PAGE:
Does The Death Penalty Diminish Us?
“It is done!” Those were convicted murderer Eric Robert’s last words as he was executed Monday night for his role in the attempted escape and murder of correctional officer Ronald “R.J.” Johnson at the South Dakota State Penetentiary in April of 2011.
South Dakota is getting ready to execute Donald Moeller the week of October 28th. Warden Doug Weber has yet to announce when the exact date and time will be. Moeller has spent years on death row appealing his conviction for the May 1990 kidnapping, rape and murder of then 9 year old Becky O’Connell. Moeller has since waived any further appeals, made his confession for the crime and now awaits his turn to die by lethal injection.
Robert decided from the beginning he deserved to die for his crime and waived any appeals whatsoever. Whether it seems fair or not, Moeller used almost every appeal at his disposal.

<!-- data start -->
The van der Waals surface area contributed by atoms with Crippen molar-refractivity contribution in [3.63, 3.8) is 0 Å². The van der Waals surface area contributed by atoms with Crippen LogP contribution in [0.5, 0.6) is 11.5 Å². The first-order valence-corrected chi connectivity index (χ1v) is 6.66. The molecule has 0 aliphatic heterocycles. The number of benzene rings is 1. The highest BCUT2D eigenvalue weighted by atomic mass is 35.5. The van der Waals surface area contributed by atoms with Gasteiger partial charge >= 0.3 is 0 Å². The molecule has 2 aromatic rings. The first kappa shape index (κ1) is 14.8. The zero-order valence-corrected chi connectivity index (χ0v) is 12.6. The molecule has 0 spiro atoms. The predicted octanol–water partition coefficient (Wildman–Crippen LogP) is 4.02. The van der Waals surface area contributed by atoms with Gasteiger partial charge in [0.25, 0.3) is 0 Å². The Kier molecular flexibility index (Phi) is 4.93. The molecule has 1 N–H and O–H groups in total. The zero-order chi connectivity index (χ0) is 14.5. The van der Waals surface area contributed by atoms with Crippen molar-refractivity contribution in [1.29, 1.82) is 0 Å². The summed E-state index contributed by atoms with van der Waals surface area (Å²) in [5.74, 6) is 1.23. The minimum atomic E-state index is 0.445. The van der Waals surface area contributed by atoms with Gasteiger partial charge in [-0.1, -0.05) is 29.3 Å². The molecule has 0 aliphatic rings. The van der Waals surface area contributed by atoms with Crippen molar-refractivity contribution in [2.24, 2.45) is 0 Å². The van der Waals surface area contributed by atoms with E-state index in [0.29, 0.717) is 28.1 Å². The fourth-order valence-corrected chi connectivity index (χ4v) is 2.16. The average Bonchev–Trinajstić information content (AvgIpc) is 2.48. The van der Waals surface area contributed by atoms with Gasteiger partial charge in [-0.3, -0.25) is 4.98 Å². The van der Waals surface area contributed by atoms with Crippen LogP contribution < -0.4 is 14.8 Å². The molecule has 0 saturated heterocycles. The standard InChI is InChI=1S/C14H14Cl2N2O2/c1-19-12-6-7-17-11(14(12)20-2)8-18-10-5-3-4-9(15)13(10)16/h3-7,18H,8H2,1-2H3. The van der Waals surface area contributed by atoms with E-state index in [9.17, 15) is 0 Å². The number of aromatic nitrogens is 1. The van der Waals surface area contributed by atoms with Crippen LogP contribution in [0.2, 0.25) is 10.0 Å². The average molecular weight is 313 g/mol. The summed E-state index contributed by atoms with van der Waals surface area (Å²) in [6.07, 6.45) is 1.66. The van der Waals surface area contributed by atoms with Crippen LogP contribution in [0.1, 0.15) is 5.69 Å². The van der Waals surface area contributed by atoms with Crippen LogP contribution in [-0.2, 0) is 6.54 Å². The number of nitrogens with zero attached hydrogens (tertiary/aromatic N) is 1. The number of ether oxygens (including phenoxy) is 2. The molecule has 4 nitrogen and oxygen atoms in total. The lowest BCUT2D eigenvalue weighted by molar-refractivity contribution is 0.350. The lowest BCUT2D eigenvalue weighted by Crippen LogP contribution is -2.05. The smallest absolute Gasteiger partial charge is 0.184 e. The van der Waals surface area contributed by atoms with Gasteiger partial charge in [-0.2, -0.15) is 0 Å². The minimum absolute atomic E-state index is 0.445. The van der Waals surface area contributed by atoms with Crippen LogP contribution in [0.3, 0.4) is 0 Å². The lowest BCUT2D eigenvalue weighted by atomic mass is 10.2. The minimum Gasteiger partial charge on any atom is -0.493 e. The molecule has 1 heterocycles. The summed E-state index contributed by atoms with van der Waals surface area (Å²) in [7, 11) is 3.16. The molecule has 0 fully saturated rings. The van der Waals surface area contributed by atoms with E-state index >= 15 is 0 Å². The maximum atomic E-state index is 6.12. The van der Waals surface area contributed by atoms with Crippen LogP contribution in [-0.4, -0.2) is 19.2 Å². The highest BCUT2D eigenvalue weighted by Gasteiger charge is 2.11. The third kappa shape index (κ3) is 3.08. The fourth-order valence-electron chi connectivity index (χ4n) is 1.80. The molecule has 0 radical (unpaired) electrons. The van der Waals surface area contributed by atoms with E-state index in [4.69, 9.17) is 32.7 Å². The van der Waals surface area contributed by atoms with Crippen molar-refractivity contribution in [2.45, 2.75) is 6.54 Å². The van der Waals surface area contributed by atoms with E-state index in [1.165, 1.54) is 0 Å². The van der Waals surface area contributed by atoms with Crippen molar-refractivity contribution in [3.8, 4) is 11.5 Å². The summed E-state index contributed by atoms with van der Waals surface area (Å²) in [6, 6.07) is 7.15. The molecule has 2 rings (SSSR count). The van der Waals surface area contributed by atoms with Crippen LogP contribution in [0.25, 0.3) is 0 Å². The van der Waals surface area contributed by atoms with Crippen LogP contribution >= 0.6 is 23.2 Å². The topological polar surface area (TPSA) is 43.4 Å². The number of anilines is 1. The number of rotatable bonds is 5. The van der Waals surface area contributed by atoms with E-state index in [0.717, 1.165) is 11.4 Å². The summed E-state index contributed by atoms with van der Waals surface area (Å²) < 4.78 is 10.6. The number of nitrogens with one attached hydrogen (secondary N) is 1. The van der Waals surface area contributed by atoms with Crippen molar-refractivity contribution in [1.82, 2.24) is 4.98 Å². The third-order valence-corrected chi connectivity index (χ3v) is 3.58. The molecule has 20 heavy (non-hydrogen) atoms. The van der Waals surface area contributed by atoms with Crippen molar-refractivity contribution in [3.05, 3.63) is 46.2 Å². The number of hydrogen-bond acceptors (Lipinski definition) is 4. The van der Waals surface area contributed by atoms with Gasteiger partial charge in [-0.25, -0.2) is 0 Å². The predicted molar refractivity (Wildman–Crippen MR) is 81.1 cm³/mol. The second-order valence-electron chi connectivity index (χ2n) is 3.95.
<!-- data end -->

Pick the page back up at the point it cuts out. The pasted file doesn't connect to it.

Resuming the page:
The appeals process can be controversial, given the fact that the state has to make sure it is executing the right person for the crime. Weighed against that, are the families who have to sometimes wait decades for justice to be done.
Those who are proponents of the death penalty believe in the Old Testament theme of “an eye for an eye.” Opponents of the death penalty believe that it is wrong that violence should perpetuate more violence and often cite the 6th Commandment “Thou Shalt Not Kill.”
As a human being, I believe that with every life that is taken, we are diminished as a race of people. I sometimes wonder what was destroyed for the human race in the Nazi death camps, the Stalinist purges in Russia, the ethnic cleansing of Bosnia as well as scores of other massacres, genocides and wars. Did a cure for cancer die with someone?
One step further, I ask myself if we are diminished as a people for taking the life of someone guilty of taking another human life. When I try to wrap my head around it, it’s difficult to do. Impossible if it were my wife or family member murdered in cold blood.
Are we as a society morally or ethically just in deciding who lives and who dies? This seems to be the burden we live with when we have the death penalty.
Please weigh in with your comments.